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ALERT: Keep an eye out for a pretty but nasty new moth!
Boxwood moth larvae rapidly defoliate shrubs. First found in Ontario, Canada by a citizen gardener who uploaded a photo to inaturalist.org. It is believed that the moth may show up in the lower 48 eventually. The moth larvae already have wrought extensive damage to boxwood in Europe, and apparently can defoliate quite rapidly. Curious gardeners matter! If you see something, always say something! ; )
A further writeup including an organic treatment option if you find this insect (ignore the term "boxwood tree" - it's boxwood!)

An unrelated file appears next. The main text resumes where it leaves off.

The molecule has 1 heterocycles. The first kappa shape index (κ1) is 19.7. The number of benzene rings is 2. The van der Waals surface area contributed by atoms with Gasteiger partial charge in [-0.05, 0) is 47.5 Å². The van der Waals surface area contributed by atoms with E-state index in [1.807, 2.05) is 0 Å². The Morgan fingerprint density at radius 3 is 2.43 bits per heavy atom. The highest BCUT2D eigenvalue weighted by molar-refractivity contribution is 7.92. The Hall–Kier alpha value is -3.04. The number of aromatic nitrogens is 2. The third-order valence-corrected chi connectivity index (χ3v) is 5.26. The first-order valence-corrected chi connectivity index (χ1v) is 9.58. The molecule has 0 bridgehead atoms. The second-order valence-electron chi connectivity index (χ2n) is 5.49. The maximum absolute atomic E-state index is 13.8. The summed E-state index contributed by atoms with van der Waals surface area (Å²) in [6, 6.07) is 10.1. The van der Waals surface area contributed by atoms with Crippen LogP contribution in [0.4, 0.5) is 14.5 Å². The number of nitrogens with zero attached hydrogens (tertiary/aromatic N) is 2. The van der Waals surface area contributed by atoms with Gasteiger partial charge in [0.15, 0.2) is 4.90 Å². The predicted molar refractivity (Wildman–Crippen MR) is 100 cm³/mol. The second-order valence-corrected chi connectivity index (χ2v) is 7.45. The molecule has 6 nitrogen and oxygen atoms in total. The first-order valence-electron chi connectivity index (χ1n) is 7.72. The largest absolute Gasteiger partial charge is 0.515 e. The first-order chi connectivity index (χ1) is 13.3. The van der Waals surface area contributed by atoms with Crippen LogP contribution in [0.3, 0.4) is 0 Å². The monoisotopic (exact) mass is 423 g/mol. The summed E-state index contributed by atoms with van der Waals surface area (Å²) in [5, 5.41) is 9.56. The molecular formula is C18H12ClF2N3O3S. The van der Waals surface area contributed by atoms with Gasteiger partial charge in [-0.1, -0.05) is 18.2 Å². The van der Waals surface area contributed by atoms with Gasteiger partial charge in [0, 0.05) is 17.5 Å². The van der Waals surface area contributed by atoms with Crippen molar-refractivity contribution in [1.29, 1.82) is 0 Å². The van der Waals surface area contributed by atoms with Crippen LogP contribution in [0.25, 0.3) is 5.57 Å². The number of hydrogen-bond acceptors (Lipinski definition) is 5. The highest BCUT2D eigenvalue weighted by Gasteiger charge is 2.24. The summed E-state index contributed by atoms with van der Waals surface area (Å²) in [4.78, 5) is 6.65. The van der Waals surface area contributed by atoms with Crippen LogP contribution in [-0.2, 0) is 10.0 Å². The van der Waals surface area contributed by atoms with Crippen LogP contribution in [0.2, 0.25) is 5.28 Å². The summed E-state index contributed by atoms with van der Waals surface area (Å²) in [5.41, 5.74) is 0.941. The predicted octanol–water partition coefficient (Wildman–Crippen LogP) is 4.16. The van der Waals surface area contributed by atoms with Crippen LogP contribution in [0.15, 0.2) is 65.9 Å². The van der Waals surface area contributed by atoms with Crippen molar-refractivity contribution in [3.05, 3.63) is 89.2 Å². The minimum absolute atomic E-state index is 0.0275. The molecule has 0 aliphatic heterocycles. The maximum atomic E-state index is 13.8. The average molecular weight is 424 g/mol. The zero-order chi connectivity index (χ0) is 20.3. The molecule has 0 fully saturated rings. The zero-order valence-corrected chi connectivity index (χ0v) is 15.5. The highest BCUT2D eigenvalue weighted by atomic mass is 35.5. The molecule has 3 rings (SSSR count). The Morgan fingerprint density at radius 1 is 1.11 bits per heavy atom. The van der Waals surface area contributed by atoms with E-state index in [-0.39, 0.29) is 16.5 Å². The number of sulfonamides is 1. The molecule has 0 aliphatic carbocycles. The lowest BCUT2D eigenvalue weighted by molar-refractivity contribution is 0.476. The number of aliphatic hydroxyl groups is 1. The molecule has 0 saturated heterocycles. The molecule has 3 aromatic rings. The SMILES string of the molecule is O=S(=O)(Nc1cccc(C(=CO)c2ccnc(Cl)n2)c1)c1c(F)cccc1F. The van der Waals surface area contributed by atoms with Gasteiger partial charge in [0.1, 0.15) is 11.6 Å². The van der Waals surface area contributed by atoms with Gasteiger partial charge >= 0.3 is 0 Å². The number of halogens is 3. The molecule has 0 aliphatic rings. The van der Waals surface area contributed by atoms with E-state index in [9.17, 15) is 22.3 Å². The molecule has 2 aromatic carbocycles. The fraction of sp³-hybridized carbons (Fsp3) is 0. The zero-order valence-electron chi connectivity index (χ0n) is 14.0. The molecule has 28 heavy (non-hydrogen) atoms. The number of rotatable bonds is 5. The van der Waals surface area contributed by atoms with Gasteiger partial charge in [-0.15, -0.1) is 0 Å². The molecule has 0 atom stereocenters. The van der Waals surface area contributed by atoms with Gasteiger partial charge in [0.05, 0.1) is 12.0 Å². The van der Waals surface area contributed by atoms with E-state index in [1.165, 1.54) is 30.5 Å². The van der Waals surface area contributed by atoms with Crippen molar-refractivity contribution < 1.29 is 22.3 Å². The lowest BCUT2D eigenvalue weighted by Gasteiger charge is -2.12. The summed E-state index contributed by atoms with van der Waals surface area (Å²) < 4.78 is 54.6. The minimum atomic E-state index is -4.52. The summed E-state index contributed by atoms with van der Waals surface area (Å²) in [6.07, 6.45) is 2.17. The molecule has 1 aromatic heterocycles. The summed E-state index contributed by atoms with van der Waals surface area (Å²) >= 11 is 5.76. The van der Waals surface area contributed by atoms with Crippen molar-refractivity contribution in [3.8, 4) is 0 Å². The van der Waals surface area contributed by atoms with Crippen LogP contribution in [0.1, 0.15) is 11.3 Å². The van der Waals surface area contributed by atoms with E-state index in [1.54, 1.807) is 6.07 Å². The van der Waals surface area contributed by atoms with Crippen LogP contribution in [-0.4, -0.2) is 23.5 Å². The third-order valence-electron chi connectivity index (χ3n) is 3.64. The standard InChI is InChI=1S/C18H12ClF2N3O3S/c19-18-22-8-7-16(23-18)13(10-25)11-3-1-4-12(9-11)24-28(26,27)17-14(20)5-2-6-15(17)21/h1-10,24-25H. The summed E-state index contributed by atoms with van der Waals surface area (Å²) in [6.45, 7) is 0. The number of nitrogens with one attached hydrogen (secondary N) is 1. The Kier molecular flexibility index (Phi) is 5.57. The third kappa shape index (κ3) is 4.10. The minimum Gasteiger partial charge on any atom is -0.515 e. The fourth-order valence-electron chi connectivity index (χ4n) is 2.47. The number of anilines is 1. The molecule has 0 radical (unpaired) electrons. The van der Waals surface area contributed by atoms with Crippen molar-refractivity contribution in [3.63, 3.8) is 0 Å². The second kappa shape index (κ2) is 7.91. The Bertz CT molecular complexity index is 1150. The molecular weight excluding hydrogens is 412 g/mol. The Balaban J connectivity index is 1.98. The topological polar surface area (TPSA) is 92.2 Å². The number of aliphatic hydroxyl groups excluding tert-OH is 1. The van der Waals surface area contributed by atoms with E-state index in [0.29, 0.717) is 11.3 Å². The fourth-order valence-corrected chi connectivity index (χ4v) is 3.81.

2018 was the worst epidemic yet for boxwood blight in Connecticut.
Excellent guides for professionals on boxwood blight, both from the Connecticut Agricultural Experiment Station and from L. P. Statile, a wholesale nursery in NJ. Statile's piece delves into the importance of having an action plan in place.
OF NOTE: When considering whether to add to your plantings of box, keep in mind that the disease is fatal and often is introduced to existing plants via newly added nursery stock. Diseased stock can remain asymptomatic until conditions favor its growth.
Josef Gorres of the University of Vermont has posted some interesting info about the super wiggly, large, pointy invasive Amynthas agrestis species of earthworms. Cornell has more information here.
Not sure if it's Amynthas?
To see what this worm looks like when writhing over the soil, go here.